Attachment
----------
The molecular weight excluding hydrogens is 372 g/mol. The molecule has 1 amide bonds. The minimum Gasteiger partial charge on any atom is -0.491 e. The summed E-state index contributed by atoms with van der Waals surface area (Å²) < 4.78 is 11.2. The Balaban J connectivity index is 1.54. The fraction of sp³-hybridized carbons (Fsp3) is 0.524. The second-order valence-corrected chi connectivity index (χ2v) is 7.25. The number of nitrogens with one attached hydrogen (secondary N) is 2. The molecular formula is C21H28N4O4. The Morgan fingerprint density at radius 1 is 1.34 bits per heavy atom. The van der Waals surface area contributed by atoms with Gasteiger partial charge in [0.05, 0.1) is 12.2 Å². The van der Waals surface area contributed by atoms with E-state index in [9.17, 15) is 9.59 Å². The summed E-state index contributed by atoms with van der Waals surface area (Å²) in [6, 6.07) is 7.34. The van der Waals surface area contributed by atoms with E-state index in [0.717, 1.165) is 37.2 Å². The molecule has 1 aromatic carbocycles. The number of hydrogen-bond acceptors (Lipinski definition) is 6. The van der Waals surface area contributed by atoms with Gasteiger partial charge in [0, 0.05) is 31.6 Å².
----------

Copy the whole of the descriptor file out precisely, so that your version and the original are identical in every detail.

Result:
The molecular weight excluding hydrogens is 372 g/mol. The molecule has 1 amide bonds. The minimum Gasteiger partial charge on any atom is -0.491 e. The summed E-state index contributed by atoms with van der Waals surface area (Å²) < 4.78 is 11.2. The Balaban J connectivity index is 1.54. The fraction of sp³-hybridized carbons (Fsp3) is 0.524. The second-order valence-corrected chi connectivity index (χ2v) is 7.25. The number of nitrogens with one attached hydrogen (secondary N) is 2. The molecular formula is C21H28N4O4. The Morgan fingerprint density at radius 1 is 1.34 bits per heavy atom. The van der Waals surface area contributed by atoms with Gasteiger partial charge in [0.05, 0.1) is 12.2 Å². The van der Waals surface area contributed by atoms with E-state index in [9.17, 15) is 9.59 Å². The summed E-state index contributed by atoms with van der Waals surface area (Å²) in [6, 6.07) is 7.34. The van der Waals surface area contributed by atoms with E-state index in [0.717, 1.165) is 37.2 Å². The molecule has 1 aromatic carbocycles. The number of hydrogen-bond acceptors (Lipinski definition) is 6. The van der Waals surface area contributed by atoms with Gasteiger partial charge in [0, 0.05) is 31.6 Å².